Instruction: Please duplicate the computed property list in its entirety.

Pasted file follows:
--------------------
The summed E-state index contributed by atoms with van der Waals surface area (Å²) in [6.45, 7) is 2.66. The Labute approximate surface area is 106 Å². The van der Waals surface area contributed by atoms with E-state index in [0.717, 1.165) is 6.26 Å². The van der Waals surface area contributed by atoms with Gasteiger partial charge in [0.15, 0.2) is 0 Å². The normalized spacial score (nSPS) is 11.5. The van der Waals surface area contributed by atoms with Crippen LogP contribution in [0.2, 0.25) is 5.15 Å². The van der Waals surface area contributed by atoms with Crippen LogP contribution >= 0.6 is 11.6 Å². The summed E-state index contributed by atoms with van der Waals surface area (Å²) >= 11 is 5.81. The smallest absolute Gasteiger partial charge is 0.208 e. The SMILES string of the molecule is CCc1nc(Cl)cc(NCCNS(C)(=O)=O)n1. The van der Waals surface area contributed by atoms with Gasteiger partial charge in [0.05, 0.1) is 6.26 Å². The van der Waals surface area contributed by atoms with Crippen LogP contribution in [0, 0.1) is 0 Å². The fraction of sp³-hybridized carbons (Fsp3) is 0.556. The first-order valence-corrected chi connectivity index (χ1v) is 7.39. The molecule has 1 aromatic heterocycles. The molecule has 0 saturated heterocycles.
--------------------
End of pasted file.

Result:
The summed E-state index contributed by atoms with van der Waals surface area (Å²) in [6.45, 7) is 2.66. The Labute approximate surface area is 106 Å². The van der Waals surface area contributed by atoms with E-state index in [0.717, 1.165) is 6.26 Å². The van der Waals surface area contributed by atoms with Gasteiger partial charge in [0.15, 0.2) is 0 Å². The normalized spacial score (nSPS) is 11.5. The van der Waals surface area contributed by atoms with Crippen LogP contribution in [0.2, 0.25) is 5.15 Å². The van der Waals surface area contributed by atoms with Crippen LogP contribution >= 0.6 is 11.6 Å². The summed E-state index contributed by atoms with van der Waals surface area (Å²) >= 11 is 5.81. The smallest absolute Gasteiger partial charge is 0.208 e. The SMILES string of the molecule is CCc1nc(Cl)cc(NCCNS(C)(=O)=O)n1. The van der Waals surface area contributed by atoms with Gasteiger partial charge in [0.05, 0.1) is 6.26 Å². The van der Waals surface area contributed by atoms with Crippen LogP contribution in [0, 0.1) is 0 Å². The fraction of sp³-hybridized carbons (Fsp3) is 0.556. The first-order valence-corrected chi connectivity index (χ1v) is 7.39. The molecule has 1 aromatic heterocycles. The molecule has 0 saturated heterocycles.